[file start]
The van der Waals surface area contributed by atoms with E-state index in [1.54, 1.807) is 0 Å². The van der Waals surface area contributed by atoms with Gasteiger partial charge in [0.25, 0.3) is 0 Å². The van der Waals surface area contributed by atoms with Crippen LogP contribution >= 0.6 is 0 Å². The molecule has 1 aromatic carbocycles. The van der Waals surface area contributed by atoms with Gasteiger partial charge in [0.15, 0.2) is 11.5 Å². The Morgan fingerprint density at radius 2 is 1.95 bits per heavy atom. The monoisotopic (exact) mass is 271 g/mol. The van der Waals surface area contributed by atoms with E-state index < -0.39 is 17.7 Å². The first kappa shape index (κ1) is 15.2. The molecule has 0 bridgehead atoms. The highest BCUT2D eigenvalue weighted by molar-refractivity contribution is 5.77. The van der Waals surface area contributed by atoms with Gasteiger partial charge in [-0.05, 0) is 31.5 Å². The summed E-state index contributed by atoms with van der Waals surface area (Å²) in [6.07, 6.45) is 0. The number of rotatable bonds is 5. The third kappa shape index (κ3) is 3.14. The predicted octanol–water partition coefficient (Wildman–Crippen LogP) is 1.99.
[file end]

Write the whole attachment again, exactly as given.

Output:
The van der Waals surface area contributed by atoms with E-state index in [1.54, 1.807) is 0 Å². The van der Waals surface area contributed by atoms with Gasteiger partial charge in [0.25, 0.3) is 0 Å². The van der Waals surface area contributed by atoms with Crippen LogP contribution >= 0.6 is 0 Å². The molecule has 1 aromatic carbocycles. The van der Waals surface area contributed by atoms with Gasteiger partial charge in [0.15, 0.2) is 11.5 Å². The Morgan fingerprint density at radius 2 is 1.95 bits per heavy atom. The monoisotopic (exact) mass is 271 g/mol. The van der Waals surface area contributed by atoms with E-state index < -0.39 is 17.7 Å². The first kappa shape index (κ1) is 15.2. The molecule has 0 bridgehead atoms. The highest BCUT2D eigenvalue weighted by molar-refractivity contribution is 5.77. The van der Waals surface area contributed by atoms with Gasteiger partial charge in [-0.05, 0) is 31.5 Å². The summed E-state index contributed by atoms with van der Waals surface area (Å²) in [6.07, 6.45) is 0. The number of rotatable bonds is 5. The third kappa shape index (κ3) is 3.14. The predicted octanol–water partition coefficient (Wildman–Crippen LogP) is 1.99.